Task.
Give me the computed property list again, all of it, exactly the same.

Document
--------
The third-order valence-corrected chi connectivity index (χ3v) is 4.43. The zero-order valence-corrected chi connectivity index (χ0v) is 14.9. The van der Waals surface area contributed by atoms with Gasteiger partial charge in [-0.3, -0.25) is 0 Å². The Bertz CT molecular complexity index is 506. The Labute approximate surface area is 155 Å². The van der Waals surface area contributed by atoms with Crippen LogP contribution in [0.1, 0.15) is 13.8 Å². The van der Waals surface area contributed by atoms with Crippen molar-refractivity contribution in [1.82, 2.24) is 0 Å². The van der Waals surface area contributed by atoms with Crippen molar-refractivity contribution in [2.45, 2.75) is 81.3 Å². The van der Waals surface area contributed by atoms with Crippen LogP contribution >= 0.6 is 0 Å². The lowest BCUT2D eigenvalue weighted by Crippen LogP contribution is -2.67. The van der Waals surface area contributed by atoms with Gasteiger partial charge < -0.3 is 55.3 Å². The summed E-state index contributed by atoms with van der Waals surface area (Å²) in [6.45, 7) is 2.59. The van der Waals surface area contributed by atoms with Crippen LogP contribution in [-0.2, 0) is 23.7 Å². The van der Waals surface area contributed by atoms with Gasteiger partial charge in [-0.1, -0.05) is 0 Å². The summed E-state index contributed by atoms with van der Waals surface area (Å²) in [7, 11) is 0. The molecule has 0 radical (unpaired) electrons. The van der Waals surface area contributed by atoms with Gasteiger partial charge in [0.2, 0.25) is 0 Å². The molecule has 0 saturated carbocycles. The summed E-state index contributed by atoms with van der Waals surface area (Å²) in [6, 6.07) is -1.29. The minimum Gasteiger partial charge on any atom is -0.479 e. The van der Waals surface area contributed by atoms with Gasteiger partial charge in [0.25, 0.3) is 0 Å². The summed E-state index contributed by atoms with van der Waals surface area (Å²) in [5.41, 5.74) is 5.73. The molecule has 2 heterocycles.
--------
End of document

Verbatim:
The third-order valence-corrected chi connectivity index (χ3v) is 4.43. The zero-order valence-corrected chi connectivity index (χ0v) is 14.9. The van der Waals surface area contributed by atoms with Gasteiger partial charge in [-0.3, -0.25) is 0 Å². The Bertz CT molecular complexity index is 506. The Labute approximate surface area is 155 Å². The van der Waals surface area contributed by atoms with Crippen LogP contribution in [0.1, 0.15) is 13.8 Å². The van der Waals surface area contributed by atoms with Crippen molar-refractivity contribution in [1.82, 2.24) is 0 Å². The van der Waals surface area contributed by atoms with Crippen molar-refractivity contribution in [2.45, 2.75) is 81.3 Å². The van der Waals surface area contributed by atoms with Crippen LogP contribution >= 0.6 is 0 Å². The lowest BCUT2D eigenvalue weighted by Crippen LogP contribution is -2.67. The van der Waals surface area contributed by atoms with Gasteiger partial charge < -0.3 is 55.3 Å². The summed E-state index contributed by atoms with van der Waals surface area (Å²) in [6.45, 7) is 2.59. The van der Waals surface area contributed by atoms with Crippen LogP contribution in [-0.2, 0) is 23.7 Å². The van der Waals surface area contributed by atoms with Gasteiger partial charge in [-0.1, -0.05) is 0 Å². The summed E-state index contributed by atoms with van der Waals surface area (Å²) in [7, 11) is 0. The molecule has 0 radical (unpaired) electrons. The van der Waals surface area contributed by atoms with Gasteiger partial charge in [0.2, 0.25) is 0 Å². The molecule has 0 saturated carbocycles. The summed E-state index contributed by atoms with van der Waals surface area (Å²) in [6, 6.07) is -1.29. The minimum Gasteiger partial charge on any atom is -0.479 e. The van der Waals surface area contributed by atoms with Gasteiger partial charge in [0.25, 0.3) is 0 Å². The summed E-state index contributed by atoms with van der Waals surface area (Å²) in [5.41, 5.74) is 5.73. The molecule has 2 heterocycles.